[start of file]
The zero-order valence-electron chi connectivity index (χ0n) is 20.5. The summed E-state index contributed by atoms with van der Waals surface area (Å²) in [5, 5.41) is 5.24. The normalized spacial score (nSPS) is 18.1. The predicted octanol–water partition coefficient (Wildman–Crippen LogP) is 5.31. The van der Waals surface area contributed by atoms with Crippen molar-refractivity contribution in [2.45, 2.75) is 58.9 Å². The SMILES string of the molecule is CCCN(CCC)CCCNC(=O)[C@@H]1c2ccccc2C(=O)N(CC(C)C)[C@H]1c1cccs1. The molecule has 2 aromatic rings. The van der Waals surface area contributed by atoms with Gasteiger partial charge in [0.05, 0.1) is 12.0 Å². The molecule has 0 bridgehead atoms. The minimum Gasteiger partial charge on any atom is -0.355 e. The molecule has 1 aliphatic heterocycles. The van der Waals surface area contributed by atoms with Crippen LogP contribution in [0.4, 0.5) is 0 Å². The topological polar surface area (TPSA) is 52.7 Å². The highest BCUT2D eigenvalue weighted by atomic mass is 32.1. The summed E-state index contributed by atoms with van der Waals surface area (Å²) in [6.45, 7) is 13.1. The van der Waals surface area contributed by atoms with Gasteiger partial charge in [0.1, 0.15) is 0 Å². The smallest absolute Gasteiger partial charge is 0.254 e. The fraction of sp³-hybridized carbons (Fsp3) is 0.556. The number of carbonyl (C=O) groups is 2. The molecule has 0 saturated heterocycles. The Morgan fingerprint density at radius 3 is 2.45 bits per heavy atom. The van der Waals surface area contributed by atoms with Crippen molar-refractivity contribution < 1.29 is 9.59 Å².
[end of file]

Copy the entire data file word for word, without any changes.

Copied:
The zero-order valence-electron chi connectivity index (χ0n) is 20.5. The summed E-state index contributed by atoms with van der Waals surface area (Å²) in [5, 5.41) is 5.24. The normalized spacial score (nSPS) is 18.1. The predicted octanol–water partition coefficient (Wildman–Crippen LogP) is 5.31. The van der Waals surface area contributed by atoms with Crippen molar-refractivity contribution in [2.45, 2.75) is 58.9 Å². The SMILES string of the molecule is CCCN(CCC)CCCNC(=O)[C@@H]1c2ccccc2C(=O)N(CC(C)C)[C@H]1c1cccs1. The molecule has 2 aromatic rings. The van der Waals surface area contributed by atoms with Gasteiger partial charge in [0.05, 0.1) is 12.0 Å². The molecule has 0 bridgehead atoms. The minimum Gasteiger partial charge on any atom is -0.355 e. The molecule has 1 aliphatic heterocycles. The van der Waals surface area contributed by atoms with Crippen LogP contribution in [0.4, 0.5) is 0 Å². The topological polar surface area (TPSA) is 52.7 Å². The highest BCUT2D eigenvalue weighted by atomic mass is 32.1. The summed E-state index contributed by atoms with van der Waals surface area (Å²) in [6.45, 7) is 13.1. The van der Waals surface area contributed by atoms with Gasteiger partial charge in [0.1, 0.15) is 0 Å². The smallest absolute Gasteiger partial charge is 0.254 e. The fraction of sp³-hybridized carbons (Fsp3) is 0.556. The number of carbonyl (C=O) groups is 2. The molecule has 0 saturated heterocycles. The Morgan fingerprint density at radius 3 is 2.45 bits per heavy atom. The van der Waals surface area contributed by atoms with Crippen molar-refractivity contribution < 1.29 is 9.59 Å².